• Second offence

o In a minor case the student will fail the course (in this instance the whole course will need to be repeated or, if an elective course, to be replaced by another course).

o In a major case the student will be expelled.

  • Third offence

o In all cases the student will be expelled.

Students in their second or subsequent year of study at EGST:

  • In a minor case the student will be suspended for a semester.
  • In a major case the student will be expelled.

In all cases, the panel’s correspondence with the student will be placed in the student’s file. If a file contains only one such letter at the completion of the programme, that letter will be removed from the file at that point. Where there are two or more letters, they will remain in the file and could be referred to in any reference written for that student.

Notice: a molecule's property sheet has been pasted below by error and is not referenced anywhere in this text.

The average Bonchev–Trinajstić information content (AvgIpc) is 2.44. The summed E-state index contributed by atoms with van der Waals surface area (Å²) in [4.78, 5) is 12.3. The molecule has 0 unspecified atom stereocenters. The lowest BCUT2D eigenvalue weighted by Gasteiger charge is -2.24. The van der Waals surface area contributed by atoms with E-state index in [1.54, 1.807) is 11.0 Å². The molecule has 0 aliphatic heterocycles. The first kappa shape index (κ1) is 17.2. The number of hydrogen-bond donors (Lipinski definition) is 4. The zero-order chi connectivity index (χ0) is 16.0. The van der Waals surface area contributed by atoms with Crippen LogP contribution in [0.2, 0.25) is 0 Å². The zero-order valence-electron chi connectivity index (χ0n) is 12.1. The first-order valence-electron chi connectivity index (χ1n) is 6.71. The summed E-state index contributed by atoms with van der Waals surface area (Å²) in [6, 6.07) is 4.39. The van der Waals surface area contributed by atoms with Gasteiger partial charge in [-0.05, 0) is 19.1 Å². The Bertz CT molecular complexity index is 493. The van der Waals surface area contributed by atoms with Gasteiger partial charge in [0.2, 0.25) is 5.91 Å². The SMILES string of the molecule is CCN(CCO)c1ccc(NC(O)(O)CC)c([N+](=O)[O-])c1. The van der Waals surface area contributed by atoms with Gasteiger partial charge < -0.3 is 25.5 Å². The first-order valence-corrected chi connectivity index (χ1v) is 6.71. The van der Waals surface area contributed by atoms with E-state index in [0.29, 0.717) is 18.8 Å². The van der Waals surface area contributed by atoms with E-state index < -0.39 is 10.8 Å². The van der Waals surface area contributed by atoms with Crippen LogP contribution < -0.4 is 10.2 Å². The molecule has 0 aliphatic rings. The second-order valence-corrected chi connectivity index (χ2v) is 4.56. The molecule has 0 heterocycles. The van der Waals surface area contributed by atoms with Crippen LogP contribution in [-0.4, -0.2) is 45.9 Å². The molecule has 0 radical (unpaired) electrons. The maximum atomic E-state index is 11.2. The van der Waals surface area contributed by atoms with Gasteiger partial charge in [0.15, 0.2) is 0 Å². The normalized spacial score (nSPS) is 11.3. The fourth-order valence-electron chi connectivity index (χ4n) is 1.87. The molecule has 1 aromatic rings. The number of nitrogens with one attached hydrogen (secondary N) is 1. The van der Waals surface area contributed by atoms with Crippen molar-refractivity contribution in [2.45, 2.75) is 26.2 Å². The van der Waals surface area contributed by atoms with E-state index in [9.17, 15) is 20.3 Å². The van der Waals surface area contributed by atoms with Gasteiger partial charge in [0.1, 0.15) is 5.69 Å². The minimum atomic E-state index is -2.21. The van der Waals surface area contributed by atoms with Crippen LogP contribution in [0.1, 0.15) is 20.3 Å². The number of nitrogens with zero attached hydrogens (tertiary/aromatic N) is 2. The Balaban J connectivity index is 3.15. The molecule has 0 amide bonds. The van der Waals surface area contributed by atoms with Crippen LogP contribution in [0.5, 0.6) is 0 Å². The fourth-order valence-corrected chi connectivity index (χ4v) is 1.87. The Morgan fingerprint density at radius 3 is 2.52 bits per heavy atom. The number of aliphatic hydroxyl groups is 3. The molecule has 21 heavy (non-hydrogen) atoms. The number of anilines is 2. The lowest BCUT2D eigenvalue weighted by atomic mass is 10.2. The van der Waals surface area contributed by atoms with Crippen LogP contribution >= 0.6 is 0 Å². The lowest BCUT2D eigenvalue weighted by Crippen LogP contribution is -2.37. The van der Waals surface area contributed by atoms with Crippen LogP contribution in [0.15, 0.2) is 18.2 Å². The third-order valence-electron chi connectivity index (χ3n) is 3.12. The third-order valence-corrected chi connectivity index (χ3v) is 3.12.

Plagiarism detected in a MTh thesis is treated with even greater concern since the MTh is a research degree wherein students are expected to understand and follow accepted academic standards. An examiner detecting plagiarism in an MTh thesis will inform the Dean of Studies, who will convene a meeting with the student, the internal examiner and the MTh Coordinator to discuss the issue and consider any explanations the student offers in his/her defence. This group will determine the appropriate penalty to be imposed. Depending on the severity of the plagiarism, penalties include rejection of the thesis, return for revision with delayed graduation, or others determined by the group. The Dean of Studies will inform the student of this penalty in writing, with a copy placed in the student’s file.